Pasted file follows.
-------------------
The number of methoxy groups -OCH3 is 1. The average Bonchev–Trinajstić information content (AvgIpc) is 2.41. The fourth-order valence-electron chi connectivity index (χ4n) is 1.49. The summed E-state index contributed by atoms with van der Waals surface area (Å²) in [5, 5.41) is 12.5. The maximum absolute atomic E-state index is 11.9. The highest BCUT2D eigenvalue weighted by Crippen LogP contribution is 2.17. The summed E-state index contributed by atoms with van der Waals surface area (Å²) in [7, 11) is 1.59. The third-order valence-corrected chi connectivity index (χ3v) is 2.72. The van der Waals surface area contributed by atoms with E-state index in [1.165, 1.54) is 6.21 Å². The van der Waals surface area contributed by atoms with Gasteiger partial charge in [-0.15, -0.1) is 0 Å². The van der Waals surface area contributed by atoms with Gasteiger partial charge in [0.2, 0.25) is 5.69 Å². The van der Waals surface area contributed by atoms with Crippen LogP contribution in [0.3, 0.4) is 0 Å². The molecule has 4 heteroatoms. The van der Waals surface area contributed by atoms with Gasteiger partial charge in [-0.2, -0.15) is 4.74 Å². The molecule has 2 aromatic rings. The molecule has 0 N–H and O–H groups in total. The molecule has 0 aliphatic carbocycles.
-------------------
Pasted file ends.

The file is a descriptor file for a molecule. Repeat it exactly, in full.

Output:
The number of methoxy groups -OCH3 is 1. The average Bonchev–Trinajstić information content (AvgIpc) is 2.41. The fourth-order valence-electron chi connectivity index (χ4n) is 1.49. The summed E-state index contributed by atoms with van der Waals surface area (Å²) in [5, 5.41) is 12.5. The maximum absolute atomic E-state index is 11.9. The highest BCUT2D eigenvalue weighted by Crippen LogP contribution is 2.17. The summed E-state index contributed by atoms with van der Waals surface area (Å²) in [7, 11) is 1.59. The third-order valence-corrected chi connectivity index (χ3v) is 2.72. The van der Waals surface area contributed by atoms with E-state index in [1.165, 1.54) is 6.21 Å². The van der Waals surface area contributed by atoms with Gasteiger partial charge in [-0.15, -0.1) is 0 Å². The van der Waals surface area contributed by atoms with Gasteiger partial charge in [0.2, 0.25) is 5.69 Å². The van der Waals surface area contributed by atoms with Crippen LogP contribution in [0.3, 0.4) is 0 Å². The molecule has 4 heteroatoms. The van der Waals surface area contributed by atoms with Gasteiger partial charge in [-0.2, -0.15) is 4.74 Å². The molecule has 2 aromatic rings. The molecule has 0 N–H and O–H groups in total. The molecule has 0 aliphatic carbocycles.